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74-year-old Joyce Watkins was finally exonerated for the alleged murder and rape of her 4-year-old niece this week. The Tennesee native spent 27-years behind bars for the vicious crime, but now, new evidence discovered in the case has allowed Watkins to be set free, and her late boyfriend, Charlie Dunn, was posthumously exonerated.

On June 26, 1987, Watkins’ life changed forever. According to the case filing, she and Dunn went to pick up their niece, Brandi, after she had been staying with her great-aunt, Rose Williams, but a day later, they discovered the young tot unresponsive. They quickly rushed her to Nashville Memorial Hospital, where doctors discovered Brandi had sustained “severe vaginal injury and head trauma,” according to CNN. Young Brandi died a day later. While the couple had only been with her for nine hours, a medical examiner reviewing the case argued that the young girl had been injured that day. Around that same time, a social worker had stopped by to question Williams after receiving multiple reports of child abuse in the home. However, Williams claimed that Brandi had sustained minor injuries from falling down in a nearby playground.

Watkins and Dunn were convicted of first-degree murder and aggravated rape in August 1988 and spent over two decades in jail until they were granted parole in 2015. Dunn, unfortunately, passed away while serving his lengthy sentence.

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In an attempt to clear their names, Watkins sought out help from the Tennesee Innocence Project, an organization dedicated to exonerating innocent incarcerated individuals throughout the state, in addition to the Davidson County District Attorney’s office, CNN noted. Both teams helped to present a new counterclaim on behalf of Watkins, who said that she discovered blood in Brandi’s underwear “only an hour and a half after” she and Dunn had returned home and “with at least an hour of that time spent driving back to Nashville.” An official report was later filed in November 2021.

A thorough look into the DNA evidence also supported Watkins’ claims. Dr. Shipla Reddy told CNN that the methodology used to convict the couple back in 1987 was “not a legitimate method for dating pediatric head trauma,” since the conclusion was based “upon a lack of histiocytic response in the brain tissue.” According to Hopkins Medicine, “Histiocytosis” refers to a group of syndromes characterized by an abnormal increase in the number of certain immune cells called histiocytes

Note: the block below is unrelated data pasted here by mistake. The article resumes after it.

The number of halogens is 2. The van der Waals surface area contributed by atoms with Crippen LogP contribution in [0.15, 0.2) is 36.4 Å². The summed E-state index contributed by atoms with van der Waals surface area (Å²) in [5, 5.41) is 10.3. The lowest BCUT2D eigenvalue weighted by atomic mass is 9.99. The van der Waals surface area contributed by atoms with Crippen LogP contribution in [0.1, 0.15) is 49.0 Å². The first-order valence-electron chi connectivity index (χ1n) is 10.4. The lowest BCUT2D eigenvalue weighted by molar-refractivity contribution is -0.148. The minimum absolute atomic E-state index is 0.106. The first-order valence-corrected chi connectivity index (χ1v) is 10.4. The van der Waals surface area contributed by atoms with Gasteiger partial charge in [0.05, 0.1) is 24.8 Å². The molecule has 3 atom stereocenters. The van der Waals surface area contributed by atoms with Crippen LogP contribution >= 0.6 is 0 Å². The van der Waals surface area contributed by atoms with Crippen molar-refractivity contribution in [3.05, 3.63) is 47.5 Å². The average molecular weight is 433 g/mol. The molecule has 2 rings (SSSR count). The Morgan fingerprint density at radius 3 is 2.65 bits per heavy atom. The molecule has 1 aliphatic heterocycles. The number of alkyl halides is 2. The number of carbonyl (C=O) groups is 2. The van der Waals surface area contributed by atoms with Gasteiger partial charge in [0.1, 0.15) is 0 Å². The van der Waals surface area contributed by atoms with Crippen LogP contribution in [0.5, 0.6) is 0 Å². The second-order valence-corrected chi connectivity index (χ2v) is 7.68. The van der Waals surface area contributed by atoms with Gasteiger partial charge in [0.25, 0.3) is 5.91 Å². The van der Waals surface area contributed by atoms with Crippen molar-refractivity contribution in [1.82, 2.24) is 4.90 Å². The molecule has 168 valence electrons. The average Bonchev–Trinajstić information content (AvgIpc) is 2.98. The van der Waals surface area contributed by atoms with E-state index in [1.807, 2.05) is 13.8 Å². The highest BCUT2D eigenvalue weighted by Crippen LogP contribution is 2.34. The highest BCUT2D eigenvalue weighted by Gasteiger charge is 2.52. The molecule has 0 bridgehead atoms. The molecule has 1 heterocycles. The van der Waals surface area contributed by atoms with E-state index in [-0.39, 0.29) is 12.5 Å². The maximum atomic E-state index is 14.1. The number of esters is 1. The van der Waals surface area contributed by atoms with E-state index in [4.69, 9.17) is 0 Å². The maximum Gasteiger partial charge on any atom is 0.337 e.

Watkins rejoiced with her legal team on Jan. 12, after Davidson County Criminal Judge, Angelita Blackshear Dalton, officially dismissed the case, dropping all charges against her and Dunn. The move was historic, marking Watkins as the first Black woman ever to be exonerated from the state of Tennessee. It’s unclear as to whether their families will receive financial compensation.
“Joyce Watkins and Charlie Dunn are innocent,” District Attorney Glenn Funk told CNN, “We cannot give Ms. Watkins or Mr. Dunn their lost years but we can restore their dignity; we can restore their names. Their innocence demands it.”
While speaking with WZTV, Watkins said:

“I thank all the people for their prayers and helping me get out of this mess which has cost me half of my life for nothing, But I’ll get over it.”

Charlie’s daughter, Jackie Dunn, also celebrated the emotional win after the hearing. “I wish my daddy was here to witness this day,” she told local news station WTVF. “He knew he was innocent, he knew he did not commit those crimes.”

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